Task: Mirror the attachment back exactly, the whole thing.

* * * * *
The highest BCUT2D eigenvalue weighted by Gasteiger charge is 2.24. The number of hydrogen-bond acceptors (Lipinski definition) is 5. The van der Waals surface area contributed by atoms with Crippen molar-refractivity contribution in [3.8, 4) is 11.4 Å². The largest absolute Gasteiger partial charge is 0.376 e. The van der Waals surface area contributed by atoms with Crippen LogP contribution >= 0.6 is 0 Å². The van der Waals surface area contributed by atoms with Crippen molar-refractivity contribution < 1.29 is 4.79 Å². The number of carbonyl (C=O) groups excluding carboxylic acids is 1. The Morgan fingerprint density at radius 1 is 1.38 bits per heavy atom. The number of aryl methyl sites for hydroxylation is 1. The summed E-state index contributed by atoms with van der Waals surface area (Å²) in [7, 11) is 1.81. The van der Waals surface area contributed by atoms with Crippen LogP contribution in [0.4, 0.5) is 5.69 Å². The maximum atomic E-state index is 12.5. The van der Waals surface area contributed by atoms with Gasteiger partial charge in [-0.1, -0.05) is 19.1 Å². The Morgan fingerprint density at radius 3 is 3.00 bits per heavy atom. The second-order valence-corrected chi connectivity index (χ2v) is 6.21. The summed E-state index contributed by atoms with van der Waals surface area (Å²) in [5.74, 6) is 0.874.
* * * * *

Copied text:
The highest BCUT2D eigenvalue weighted by Gasteiger charge is 2.24. The number of hydrogen-bond acceptors (Lipinski definition) is 5. The van der Waals surface area contributed by atoms with Crippen molar-refractivity contribution in [3.8, 4) is 11.4 Å². The largest absolute Gasteiger partial charge is 0.376 e. The van der Waals surface area contributed by atoms with Crippen LogP contribution >= 0.6 is 0 Å². The van der Waals surface area contributed by atoms with Crippen molar-refractivity contribution < 1.29 is 4.79 Å². The number of carbonyl (C=O) groups excluding carboxylic acids is 1. The Morgan fingerprint density at radius 1 is 1.38 bits per heavy atom. The number of aryl methyl sites for hydroxylation is 1. The summed E-state index contributed by atoms with van der Waals surface area (Å²) in [7, 11) is 1.81. The van der Waals surface area contributed by atoms with Crippen LogP contribution in [0.4, 0.5) is 5.69 Å². The maximum atomic E-state index is 12.5. The van der Waals surface area contributed by atoms with Gasteiger partial charge in [-0.1, -0.05) is 19.1 Å². The Morgan fingerprint density at radius 3 is 3.00 bits per heavy atom. The second-order valence-corrected chi connectivity index (χ2v) is 6.21. The summed E-state index contributed by atoms with van der Waals surface area (Å²) in [5.74, 6) is 0.874.